Written by Steve Barlow
Let me ask you a question. Why do your coaching clients come to you?
There could be a myriad of reasons, but they probably all boil down to one thing – there is something they want that they don’t have, or there is something they have that they don’t want. In other words, something’s not working for them. Let’s call this Problem 1.
Few people will look for a coach if they have no awareness of Problem 1. Some will have some awareness of this problem, but never seek help, or perhaps they seek help in the wrong places.
To finally become your client, people must do something – find you on the internet, ask for a recommendation, or whatever it may be. But when they eventually contract with you, you work with them to make change.
So far, we have talked about the client as an individual, but everything in this article applies equally to organisations.
We should dig a bit deeper into Problem 1 before moving on to Problem 2. Problem 1 has two dimensions to it. One is an external dimension – it concerns things that are in the world outside the person or the organisation. For example, Problem 1 might have something to do with increasing competition, lack of available resources or opportunities, changes in consumer demand, lack of engagement, or new opportunities yet to be realised.
But equally, Problem 1 may focus on what is internal to the person or organisation. This could be something like the fear of taking a risk, fear of failing, fear of what others may think, lack of self-confidence, disempowering language and stories, memories of past failures, anxious feelings, or, on a more positive note, the desire for something better.
These internal and external factors combine to create powerful forces that drive or impede change. When they impede change, the person or organisation becomes less agile, less adaptable, and more fixed in their mindset.
So, if Problem 1 revolves around things the person or organisation has or doesn’t have, what is Problem 2?
To understand the nature of Problem 2 we must consider a proposition – if we had the capacity and readiness to overcome Problem 1 right now, we couldn’t really define it as a problem. Perhaps it would be an inconvenience or an obstacle along the way, but we would see as such and develop a strategy to overcome it. So, Problem 2 becomes a real problem when we lack the readiness and/or capacity to overcome Problem 1.
Okay, but if Problem 2 is a readiness and capacity issue, what is it a readiness and capacity for? You might say, “Well, the person or organisation isn’t ready, willing, or able to take action to fix Problem 1”. Do you ever have clients like that? They know they have problems, they say they want to overcome them, they seek your help and pay you money, but they never consistently engage in the hard work to make change happen. Some never even intend to – they hope you will have a secret, easy solution or a magic wand that will make Problem 1 conveniently disappear.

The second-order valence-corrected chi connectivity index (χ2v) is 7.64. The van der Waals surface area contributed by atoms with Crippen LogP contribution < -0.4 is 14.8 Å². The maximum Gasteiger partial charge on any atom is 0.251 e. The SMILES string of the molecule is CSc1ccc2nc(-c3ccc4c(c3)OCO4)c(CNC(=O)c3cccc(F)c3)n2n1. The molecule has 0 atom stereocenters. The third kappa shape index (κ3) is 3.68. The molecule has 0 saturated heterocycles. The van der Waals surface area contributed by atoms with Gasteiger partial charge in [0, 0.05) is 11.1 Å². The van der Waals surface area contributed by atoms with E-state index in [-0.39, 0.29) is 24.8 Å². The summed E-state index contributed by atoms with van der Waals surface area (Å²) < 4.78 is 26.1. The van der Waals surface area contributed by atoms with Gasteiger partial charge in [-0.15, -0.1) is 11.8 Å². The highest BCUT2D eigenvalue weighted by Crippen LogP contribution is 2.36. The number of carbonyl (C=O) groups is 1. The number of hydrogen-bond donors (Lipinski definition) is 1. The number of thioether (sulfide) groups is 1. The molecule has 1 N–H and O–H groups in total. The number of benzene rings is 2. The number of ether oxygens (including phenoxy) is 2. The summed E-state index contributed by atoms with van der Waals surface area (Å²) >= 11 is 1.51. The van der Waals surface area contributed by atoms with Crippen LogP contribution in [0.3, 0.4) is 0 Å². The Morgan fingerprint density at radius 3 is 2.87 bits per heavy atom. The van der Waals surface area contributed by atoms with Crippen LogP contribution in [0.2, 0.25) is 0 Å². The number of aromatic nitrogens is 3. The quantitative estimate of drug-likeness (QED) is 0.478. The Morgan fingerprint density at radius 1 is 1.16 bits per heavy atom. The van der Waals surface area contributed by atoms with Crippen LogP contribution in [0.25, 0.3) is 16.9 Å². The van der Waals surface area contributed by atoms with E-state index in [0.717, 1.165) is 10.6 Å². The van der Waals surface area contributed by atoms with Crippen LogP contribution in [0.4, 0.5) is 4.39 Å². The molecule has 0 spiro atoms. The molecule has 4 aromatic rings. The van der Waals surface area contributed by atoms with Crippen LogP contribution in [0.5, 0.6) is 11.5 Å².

Behaviours like the above reveal the true nature of Problem 2. Problem 2 is a lack of readiness and capacity to engage with and succeed at the change process itself. If you want to give Problem 2 a name, it is a lack of change readiness and change fitness.
There’s something important to understand about Problem 2. While the change process itself is all about behaviour – it’s about what people do that leads to success or failure at change – change fitness and change readiness are not about behaviour. They are about the psychological resources that drive behaviour.
People and organisations with strong change readiness and change fitness possess the psychological resources to drive behaviours that enable successful change and positive outcomes. Those with low change readiness and change fitness lack these psychological resources and are more resistant to the change process.
Clients who know what to do but don’t engage positive behaviours are likely to have low levels of change readiness and change fitness. They may not be playing games or trying to be difficult – it’s just what people do when they lack fitness and/or readiness. They find ways to resist what they are not ready for and what is beyond their current capacity.
Problems 1 and 2 are very common, and coaches encounter them all the time; as do managers, leaders, doctors, teachers, and consultants. The solution can’t be to work only on Problem 1. The presenting problem is not the only problem – it is the symptom of an even deeper problem.
Change fitness coaching addresses both Problems 1 and 2. It addresses Problem 2 by seeing into its true nature. It is a lack of capacity and readiness, and the solution is to build readiness and the psychological capacity for the change process.
Change fitness coaching is a branch of positive psychology – it seeks to build strengths and enhance positive human functioning. As people and organisations build the readiness and psychological resources to succeed at the change process, Problem 2 begins to recede and as it recedes, so does Problem 1.
If you would like to understand more about change fitness coaching and how it can open opportunities for you and your coaching practice, reach out to me on email@example.com.